Monday, March 23, 4:00pm, Hobo Day Gallery Room, SDSU Student Union
Though Michael Palmer’s prize-winning nonfiction piece, “A Glossary of West Texas,” came from Lubbock–a few hours southwest of what most people call the Great Plains–it expressed the spirit of the region in a way that captivated each round of our judges, who read manuscripts anonymously. (And historically speaking, West Texas has frequently been considered part of the region–we even have a map to prove it.)
“A Glossary of West Texas” moves beyond classification in form or genre to define the landscape of the plains. A stray becomes a solo silhouette in the field at night. West Texas is a ghost town waiting for the ghosts to arrive. A windwarp is the way that the wind changes the shape of the plains into question marks and slashes. But the woman says a windwarp is how West Texas is ugly only to the untrained eye or unwilling heart of the man, an outsider, who remembers now in their absence the stark abundance in the mountains of his childhood. Images of flight abound—moths, monarch butterflies, mockingbirds, crackles, geese, flickers, and vultures who circle the sky looking not only to feast on the dead but to gain altitude for the long journey home. In stark, heartbreaking language this piece captures the elusive nature of love, land, loss, and isolation.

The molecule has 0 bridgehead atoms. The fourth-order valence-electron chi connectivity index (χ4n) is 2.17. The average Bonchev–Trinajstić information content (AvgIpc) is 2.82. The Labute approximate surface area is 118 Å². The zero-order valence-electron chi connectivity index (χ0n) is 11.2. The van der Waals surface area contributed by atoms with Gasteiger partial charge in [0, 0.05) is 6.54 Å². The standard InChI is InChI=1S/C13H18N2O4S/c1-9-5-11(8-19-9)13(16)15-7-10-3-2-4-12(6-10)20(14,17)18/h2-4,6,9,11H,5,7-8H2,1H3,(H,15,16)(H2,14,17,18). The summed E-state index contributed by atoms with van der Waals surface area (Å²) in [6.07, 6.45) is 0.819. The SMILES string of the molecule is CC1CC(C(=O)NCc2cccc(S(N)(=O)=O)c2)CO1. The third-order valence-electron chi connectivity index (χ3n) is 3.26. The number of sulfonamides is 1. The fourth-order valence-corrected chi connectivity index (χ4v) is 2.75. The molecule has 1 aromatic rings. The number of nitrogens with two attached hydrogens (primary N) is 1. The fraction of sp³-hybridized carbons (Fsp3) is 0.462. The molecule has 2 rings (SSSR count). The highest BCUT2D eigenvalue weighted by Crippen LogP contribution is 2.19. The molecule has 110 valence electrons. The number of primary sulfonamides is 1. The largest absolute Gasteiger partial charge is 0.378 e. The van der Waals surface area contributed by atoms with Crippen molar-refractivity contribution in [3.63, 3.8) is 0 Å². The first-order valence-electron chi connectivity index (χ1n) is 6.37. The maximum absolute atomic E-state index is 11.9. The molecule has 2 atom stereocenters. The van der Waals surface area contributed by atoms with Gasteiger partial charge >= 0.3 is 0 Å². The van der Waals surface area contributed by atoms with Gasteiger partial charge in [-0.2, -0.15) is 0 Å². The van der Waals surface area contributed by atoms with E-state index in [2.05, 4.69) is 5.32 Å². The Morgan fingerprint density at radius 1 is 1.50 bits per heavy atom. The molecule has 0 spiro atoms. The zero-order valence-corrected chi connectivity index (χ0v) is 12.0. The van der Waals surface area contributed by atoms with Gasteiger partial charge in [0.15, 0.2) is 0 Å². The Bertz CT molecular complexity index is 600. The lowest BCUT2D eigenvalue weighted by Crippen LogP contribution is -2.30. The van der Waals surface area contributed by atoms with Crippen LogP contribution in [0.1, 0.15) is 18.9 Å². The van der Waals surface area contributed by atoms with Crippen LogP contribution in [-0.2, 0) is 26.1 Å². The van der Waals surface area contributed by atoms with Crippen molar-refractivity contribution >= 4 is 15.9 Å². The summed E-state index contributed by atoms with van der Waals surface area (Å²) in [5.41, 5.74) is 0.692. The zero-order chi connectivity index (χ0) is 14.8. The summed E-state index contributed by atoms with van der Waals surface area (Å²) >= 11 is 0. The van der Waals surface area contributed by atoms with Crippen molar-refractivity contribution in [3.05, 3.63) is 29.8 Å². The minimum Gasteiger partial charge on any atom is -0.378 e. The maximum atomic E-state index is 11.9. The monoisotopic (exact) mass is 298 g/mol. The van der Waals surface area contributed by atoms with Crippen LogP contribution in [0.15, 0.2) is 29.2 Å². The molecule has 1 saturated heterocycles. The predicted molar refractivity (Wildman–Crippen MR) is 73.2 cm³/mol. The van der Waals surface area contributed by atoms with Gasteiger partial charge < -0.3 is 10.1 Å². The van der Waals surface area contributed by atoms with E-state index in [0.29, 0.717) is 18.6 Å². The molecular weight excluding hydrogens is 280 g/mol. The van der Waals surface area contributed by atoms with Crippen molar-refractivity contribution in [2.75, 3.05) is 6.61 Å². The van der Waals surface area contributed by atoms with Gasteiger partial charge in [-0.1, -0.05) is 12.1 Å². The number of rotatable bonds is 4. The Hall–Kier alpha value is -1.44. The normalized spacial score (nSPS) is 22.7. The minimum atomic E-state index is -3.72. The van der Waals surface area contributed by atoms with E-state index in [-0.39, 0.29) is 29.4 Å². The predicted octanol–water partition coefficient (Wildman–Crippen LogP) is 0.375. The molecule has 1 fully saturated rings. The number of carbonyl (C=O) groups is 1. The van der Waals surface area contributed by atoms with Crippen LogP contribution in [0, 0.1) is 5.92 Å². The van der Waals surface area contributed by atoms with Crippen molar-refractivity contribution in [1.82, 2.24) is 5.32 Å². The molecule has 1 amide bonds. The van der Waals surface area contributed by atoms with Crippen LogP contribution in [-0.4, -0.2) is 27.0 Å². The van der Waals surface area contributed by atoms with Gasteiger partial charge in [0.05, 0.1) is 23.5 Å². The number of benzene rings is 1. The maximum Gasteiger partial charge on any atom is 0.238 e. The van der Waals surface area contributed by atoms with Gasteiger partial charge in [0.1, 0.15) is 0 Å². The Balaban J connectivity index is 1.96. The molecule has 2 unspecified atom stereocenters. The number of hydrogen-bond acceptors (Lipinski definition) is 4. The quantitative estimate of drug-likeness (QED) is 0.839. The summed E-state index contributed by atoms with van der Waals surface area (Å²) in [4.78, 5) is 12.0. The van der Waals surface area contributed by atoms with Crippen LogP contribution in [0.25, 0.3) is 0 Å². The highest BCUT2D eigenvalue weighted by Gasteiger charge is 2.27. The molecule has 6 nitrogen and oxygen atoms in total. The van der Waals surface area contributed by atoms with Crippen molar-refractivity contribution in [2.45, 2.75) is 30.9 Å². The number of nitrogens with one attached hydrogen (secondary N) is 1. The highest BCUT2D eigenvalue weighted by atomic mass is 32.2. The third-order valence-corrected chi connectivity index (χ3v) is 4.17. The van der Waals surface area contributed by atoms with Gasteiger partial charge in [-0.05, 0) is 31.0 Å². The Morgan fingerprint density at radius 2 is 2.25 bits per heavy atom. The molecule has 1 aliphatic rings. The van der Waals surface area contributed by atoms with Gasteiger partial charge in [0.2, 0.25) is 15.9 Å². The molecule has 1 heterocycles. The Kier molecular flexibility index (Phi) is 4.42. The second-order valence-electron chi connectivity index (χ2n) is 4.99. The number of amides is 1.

The essay is forthcoming in Bellingham Review from Western Washington University–quite a fine journal. Congrats to Michael! And congrats to our finalists and semi-finalists, whose work was also very impressive this year.